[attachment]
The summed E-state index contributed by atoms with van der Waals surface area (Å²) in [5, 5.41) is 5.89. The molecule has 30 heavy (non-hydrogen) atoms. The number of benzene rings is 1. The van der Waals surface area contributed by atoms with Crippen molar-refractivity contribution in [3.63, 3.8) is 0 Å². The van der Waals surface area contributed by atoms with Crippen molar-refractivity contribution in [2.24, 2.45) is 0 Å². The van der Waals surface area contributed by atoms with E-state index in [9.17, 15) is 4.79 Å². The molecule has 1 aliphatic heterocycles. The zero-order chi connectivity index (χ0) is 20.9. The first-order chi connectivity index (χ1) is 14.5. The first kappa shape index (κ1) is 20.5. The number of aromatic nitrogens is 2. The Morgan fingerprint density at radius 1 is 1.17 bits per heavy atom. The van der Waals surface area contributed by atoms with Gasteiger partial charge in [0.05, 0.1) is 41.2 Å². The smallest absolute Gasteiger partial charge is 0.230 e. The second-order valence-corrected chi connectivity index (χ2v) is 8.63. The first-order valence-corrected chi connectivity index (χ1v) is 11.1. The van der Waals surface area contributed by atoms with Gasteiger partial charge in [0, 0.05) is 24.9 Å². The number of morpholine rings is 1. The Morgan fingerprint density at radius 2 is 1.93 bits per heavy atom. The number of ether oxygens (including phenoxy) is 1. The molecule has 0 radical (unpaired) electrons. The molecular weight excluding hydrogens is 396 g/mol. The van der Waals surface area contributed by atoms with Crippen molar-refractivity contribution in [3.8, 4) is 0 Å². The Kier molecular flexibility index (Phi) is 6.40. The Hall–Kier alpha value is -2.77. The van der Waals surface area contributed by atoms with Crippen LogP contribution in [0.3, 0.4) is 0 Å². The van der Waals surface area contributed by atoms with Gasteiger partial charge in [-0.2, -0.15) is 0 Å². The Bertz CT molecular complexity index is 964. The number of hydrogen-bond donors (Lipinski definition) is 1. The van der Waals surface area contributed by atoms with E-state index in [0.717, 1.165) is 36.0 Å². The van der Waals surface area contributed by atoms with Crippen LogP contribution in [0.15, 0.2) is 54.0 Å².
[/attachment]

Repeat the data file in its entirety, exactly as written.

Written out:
The summed E-state index contributed by atoms with van der Waals surface area (Å²) in [5, 5.41) is 5.89. The molecule has 30 heavy (non-hydrogen) atoms. The number of benzene rings is 1. The van der Waals surface area contributed by atoms with Crippen molar-refractivity contribution in [3.63, 3.8) is 0 Å². The van der Waals surface area contributed by atoms with Crippen molar-refractivity contribution in [2.24, 2.45) is 0 Å². The van der Waals surface area contributed by atoms with E-state index in [9.17, 15) is 4.79 Å². The molecule has 1 aliphatic heterocycles. The zero-order chi connectivity index (χ0) is 20.9. The first-order chi connectivity index (χ1) is 14.5. The first kappa shape index (κ1) is 20.5. The number of aromatic nitrogens is 2. The Morgan fingerprint density at radius 1 is 1.17 bits per heavy atom. The van der Waals surface area contributed by atoms with Gasteiger partial charge in [0.05, 0.1) is 41.2 Å². The smallest absolute Gasteiger partial charge is 0.230 e. The second-order valence-corrected chi connectivity index (χ2v) is 8.63. The first-order valence-corrected chi connectivity index (χ1v) is 11.1. The van der Waals surface area contributed by atoms with Gasteiger partial charge in [0, 0.05) is 24.9 Å². The number of morpholine rings is 1. The Morgan fingerprint density at radius 2 is 1.93 bits per heavy atom. The number of ether oxygens (including phenoxy) is 1. The molecule has 0 radical (unpaired) electrons. The molecular weight excluding hydrogens is 396 g/mol. The van der Waals surface area contributed by atoms with Crippen molar-refractivity contribution in [3.8, 4) is 0 Å². The Kier molecular flexibility index (Phi) is 6.40. The Hall–Kier alpha value is -2.77. The van der Waals surface area contributed by atoms with Crippen LogP contribution in [0.3, 0.4) is 0 Å². The van der Waals surface area contributed by atoms with Gasteiger partial charge in [-0.2, -0.15) is 0 Å². The Bertz CT molecular complexity index is 964. The number of hydrogen-bond donors (Lipinski definition) is 1. The van der Waals surface area contributed by atoms with E-state index in [0.717, 1.165) is 36.0 Å². The van der Waals surface area contributed by atoms with Crippen LogP contribution in [0.15, 0.2) is 54.0 Å².